Epistemicide Disguised as Academic Rigour

Updated: Apr 15

My research was supposed to be about how I don’t fit into academia even though I feel I do intellectual work. I wanted to help establish a space for thinkers like myself. People who are intellectuals, philosophers, art lovers yet nonetheless uninterested in academic norms. My understanding was that I needed to fit the mold in order to have my proposal accepted.

Once I had done that, I could then begin to explore ways of expanding the boundaries. But I have lingered so long working and reworking this proposal which I was under the impression was just a formality, that I am losing the initial passion, motivation, and gist of what I was interested in researching. It feels like the proposal and fitting its conventions has become the point instead of the actual content.

I am beginning to wonder whether there is space in academia to operate outside its parameters. Can people who love doing alternative intellectual work exist in the academic space? One of the ways in which I believed I could achieve this is through ubungoma. As an established knowledge field that is very prevalent in the arts, it seemed like a viable vehicle for doing intellectual work without being co-opted into the western academic apparatus.

However, despite my brilliant, patient, and supportive supervisors, every time my proposal is reviewed, I find myself in a sort of Groundhog Day. Writing and rewriting this same proposal for two years. Removing and adding the same information; being advised not to add more and simplify; then being told I’ve lost the plot and to elaborate. It feels a bit like a game. An excuse to keep students in the academic pipeline.

The process has resulted in a loss of focus and faith and made me wonder whether I am making any progress. I have even begun losing my own train of thought and sense of direction. I no longer have the same conviction about the research as I once did. My once passionate resolution has been replaced by self-doubt and I wonder: if I can hardly make sense with a proposal, I’ve been working on for two years, then what chance does my actual research stand?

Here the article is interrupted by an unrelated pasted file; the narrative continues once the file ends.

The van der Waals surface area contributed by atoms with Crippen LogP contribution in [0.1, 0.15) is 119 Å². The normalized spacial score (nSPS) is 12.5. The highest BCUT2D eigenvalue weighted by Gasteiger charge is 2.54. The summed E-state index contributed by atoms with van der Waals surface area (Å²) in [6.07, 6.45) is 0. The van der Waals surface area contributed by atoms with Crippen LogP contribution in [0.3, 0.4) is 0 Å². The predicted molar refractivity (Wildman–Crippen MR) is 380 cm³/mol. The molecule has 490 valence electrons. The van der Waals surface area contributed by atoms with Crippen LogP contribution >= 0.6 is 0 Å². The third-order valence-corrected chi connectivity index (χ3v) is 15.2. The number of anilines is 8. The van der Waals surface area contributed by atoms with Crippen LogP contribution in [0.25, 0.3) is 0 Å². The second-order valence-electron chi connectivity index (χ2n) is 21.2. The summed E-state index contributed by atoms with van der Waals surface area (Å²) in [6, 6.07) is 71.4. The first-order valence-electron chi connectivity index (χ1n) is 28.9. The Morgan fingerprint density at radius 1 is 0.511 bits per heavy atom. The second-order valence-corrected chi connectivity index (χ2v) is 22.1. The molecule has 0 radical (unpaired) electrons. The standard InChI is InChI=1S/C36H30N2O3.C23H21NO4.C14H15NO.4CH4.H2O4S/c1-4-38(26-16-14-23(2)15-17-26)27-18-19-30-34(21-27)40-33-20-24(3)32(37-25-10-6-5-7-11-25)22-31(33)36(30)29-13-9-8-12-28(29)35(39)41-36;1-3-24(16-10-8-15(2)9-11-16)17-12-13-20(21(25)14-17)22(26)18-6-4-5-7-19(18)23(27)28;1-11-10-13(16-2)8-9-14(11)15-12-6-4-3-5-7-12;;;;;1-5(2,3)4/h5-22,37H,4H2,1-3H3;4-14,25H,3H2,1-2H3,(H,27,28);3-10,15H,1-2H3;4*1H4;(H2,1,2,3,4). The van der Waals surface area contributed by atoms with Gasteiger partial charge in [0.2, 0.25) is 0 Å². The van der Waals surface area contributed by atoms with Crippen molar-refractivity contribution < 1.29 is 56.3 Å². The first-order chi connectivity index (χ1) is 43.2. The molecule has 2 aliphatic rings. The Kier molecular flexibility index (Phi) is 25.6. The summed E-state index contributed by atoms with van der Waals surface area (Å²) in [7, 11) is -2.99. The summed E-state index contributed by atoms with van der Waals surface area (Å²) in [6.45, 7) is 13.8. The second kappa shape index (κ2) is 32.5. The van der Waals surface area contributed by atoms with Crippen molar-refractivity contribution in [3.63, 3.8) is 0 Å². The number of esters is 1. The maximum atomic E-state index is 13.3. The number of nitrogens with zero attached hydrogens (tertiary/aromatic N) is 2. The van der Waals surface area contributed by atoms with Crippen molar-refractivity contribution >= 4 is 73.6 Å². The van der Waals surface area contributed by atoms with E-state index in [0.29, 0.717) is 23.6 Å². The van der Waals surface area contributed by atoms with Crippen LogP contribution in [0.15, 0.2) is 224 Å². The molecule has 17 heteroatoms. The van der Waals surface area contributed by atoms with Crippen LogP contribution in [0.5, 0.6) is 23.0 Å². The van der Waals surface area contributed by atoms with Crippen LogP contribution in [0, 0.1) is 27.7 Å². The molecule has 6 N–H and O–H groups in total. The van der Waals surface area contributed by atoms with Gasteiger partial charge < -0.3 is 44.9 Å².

The loss of direction and motivation is perhaps to be expected on such a serious academic journey. But I mourn for what could have been the result of the many observations and interactions with so many people who engage with ubungoma. A field that has been undermined because of its connection to spirituality. Something that academia deems as unscientific, therefore undeserving.

The relentless process called academic rigor is clearly nothing more than an extension of colonial gatekeeping, designed to continue the epistemicide of indigenous knowledge systems. While I respect and sometimes even love the academic process, I am equally (if not more) inclined to respect and love the processes of ubungoma which is ultimately the foundation of this research – not academia.

I am optimistic that soon I will be inspired again and go back, begging for ethical clearance from unethical institutions. I am hopeful that this moment is one small spec of difficulty in an otherwise fruitful experience. I refuse to scrape by and have not yet lost my desire to produce good, thoughtful, and thorough work. In order to do this, I have to face the academic monster and follow its protocols which I will do ... eventually.

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